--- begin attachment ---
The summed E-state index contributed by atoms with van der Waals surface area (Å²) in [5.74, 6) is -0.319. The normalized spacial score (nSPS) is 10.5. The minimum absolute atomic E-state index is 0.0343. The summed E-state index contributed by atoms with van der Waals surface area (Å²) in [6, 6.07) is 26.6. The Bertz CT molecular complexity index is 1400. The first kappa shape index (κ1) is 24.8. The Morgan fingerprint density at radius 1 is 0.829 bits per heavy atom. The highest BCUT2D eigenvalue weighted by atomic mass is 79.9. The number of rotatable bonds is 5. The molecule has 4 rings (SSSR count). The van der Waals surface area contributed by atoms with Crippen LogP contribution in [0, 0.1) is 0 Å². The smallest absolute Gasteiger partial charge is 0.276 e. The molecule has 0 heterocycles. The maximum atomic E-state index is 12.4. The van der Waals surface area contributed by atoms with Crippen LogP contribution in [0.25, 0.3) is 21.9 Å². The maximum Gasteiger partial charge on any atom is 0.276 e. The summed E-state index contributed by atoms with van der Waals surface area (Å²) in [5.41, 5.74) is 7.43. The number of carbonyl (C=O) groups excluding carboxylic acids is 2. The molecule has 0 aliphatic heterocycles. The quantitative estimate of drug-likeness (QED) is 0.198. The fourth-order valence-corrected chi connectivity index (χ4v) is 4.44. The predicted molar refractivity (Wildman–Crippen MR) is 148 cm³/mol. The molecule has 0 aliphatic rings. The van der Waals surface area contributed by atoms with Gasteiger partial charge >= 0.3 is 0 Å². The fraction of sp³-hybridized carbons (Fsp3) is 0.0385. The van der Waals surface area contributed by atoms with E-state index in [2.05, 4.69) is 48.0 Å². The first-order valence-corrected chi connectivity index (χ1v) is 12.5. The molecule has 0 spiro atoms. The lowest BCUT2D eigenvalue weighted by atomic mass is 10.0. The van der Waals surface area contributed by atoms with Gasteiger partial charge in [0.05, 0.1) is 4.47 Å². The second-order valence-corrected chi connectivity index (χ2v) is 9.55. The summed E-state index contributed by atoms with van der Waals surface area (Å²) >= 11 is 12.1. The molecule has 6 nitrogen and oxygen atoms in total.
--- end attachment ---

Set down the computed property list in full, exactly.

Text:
The summed E-state index contributed by atoms with van der Waals surface area (Å²) in [5.74, 6) is -0.319. The normalized spacial score (nSPS) is 10.5. The minimum absolute atomic E-state index is 0.0343. The summed E-state index contributed by atoms with van der Waals surface area (Å²) in [6, 6.07) is 26.6. The Bertz CT molecular complexity index is 1400. The first kappa shape index (κ1) is 24.8. The Morgan fingerprint density at radius 1 is 0.829 bits per heavy atom. The highest BCUT2D eigenvalue weighted by atomic mass is 79.9. The number of rotatable bonds is 5. The molecule has 4 rings (SSSR count). The van der Waals surface area contributed by atoms with Crippen LogP contribution in [0, 0.1) is 0 Å². The smallest absolute Gasteiger partial charge is 0.276 e. The molecule has 0 heterocycles. The maximum atomic E-state index is 12.4. The van der Waals surface area contributed by atoms with Crippen LogP contribution in [0.25, 0.3) is 21.9 Å². The maximum Gasteiger partial charge on any atom is 0.276 e. The summed E-state index contributed by atoms with van der Waals surface area (Å²) in [5.41, 5.74) is 7.43. The number of carbonyl (C=O) groups excluding carboxylic acids is 2. The molecule has 0 aliphatic heterocycles. The quantitative estimate of drug-likeness (QED) is 0.198. The fourth-order valence-corrected chi connectivity index (χ4v) is 4.44. The predicted molar refractivity (Wildman–Crippen MR) is 148 cm³/mol. The molecule has 0 aliphatic rings. The van der Waals surface area contributed by atoms with Gasteiger partial charge >= 0.3 is 0 Å². The fraction of sp³-hybridized carbons (Fsp3) is 0.0385. The van der Waals surface area contributed by atoms with E-state index in [2.05, 4.69) is 48.0 Å². The first-order valence-corrected chi connectivity index (χ1v) is 12.5. The molecule has 0 spiro atoms. The lowest BCUT2D eigenvalue weighted by atomic mass is 10.0. The van der Waals surface area contributed by atoms with Gasteiger partial charge in [0.05, 0.1) is 4.47 Å². The second-order valence-corrected chi connectivity index (χ2v) is 9.55. The summed E-state index contributed by atoms with van der Waals surface area (Å²) >= 11 is 12.1. The molecule has 6 nitrogen and oxygen atoms in total.